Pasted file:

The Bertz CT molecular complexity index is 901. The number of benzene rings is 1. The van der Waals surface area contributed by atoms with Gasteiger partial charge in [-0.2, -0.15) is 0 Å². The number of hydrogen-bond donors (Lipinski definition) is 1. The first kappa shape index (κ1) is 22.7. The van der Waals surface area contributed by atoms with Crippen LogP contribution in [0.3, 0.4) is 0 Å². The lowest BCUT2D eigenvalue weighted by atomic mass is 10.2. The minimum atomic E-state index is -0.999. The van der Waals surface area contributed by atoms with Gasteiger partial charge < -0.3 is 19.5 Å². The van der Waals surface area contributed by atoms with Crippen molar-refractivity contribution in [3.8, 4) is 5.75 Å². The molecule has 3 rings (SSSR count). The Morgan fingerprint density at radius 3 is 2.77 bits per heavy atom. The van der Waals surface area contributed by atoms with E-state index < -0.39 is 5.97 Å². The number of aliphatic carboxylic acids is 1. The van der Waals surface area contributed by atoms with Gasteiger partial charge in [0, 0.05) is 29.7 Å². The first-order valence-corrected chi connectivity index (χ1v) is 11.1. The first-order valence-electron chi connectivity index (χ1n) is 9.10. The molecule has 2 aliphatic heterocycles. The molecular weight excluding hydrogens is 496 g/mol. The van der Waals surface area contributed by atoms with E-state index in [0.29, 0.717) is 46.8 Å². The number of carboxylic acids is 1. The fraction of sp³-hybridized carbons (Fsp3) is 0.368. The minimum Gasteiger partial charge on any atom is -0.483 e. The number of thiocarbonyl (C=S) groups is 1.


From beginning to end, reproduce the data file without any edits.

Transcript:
The Bertz CT molecular complexity index is 901. The number of benzene rings is 1. The van der Waals surface area contributed by atoms with Gasteiger partial charge in [-0.2, -0.15) is 0 Å². The number of hydrogen-bond donors (Lipinski definition) is 1. The first kappa shape index (κ1) is 22.7. The van der Waals surface area contributed by atoms with Crippen LogP contribution in [0.3, 0.4) is 0 Å². The lowest BCUT2D eigenvalue weighted by atomic mass is 10.2. The minimum atomic E-state index is -0.999. The van der Waals surface area contributed by atoms with Gasteiger partial charge < -0.3 is 19.5 Å². The van der Waals surface area contributed by atoms with Crippen molar-refractivity contribution in [3.8, 4) is 5.75 Å². The molecule has 3 rings (SSSR count). The Morgan fingerprint density at radius 3 is 2.77 bits per heavy atom. The van der Waals surface area contributed by atoms with E-state index < -0.39 is 5.97 Å². The number of aliphatic carboxylic acids is 1. The van der Waals surface area contributed by atoms with Gasteiger partial charge in [0, 0.05) is 29.7 Å². The first-order valence-corrected chi connectivity index (χ1v) is 11.1. The first-order valence-electron chi connectivity index (χ1n) is 9.10. The molecule has 2 aliphatic heterocycles. The molecular weight excluding hydrogens is 496 g/mol. The van der Waals surface area contributed by atoms with E-state index in [0.29, 0.717) is 46.8 Å². The number of carboxylic acids is 1. The fraction of sp³-hybridized carbons (Fsp3) is 0.368. The minimum Gasteiger partial charge on any atom is -0.483 e. The number of thiocarbonyl (C=S) groups is 1.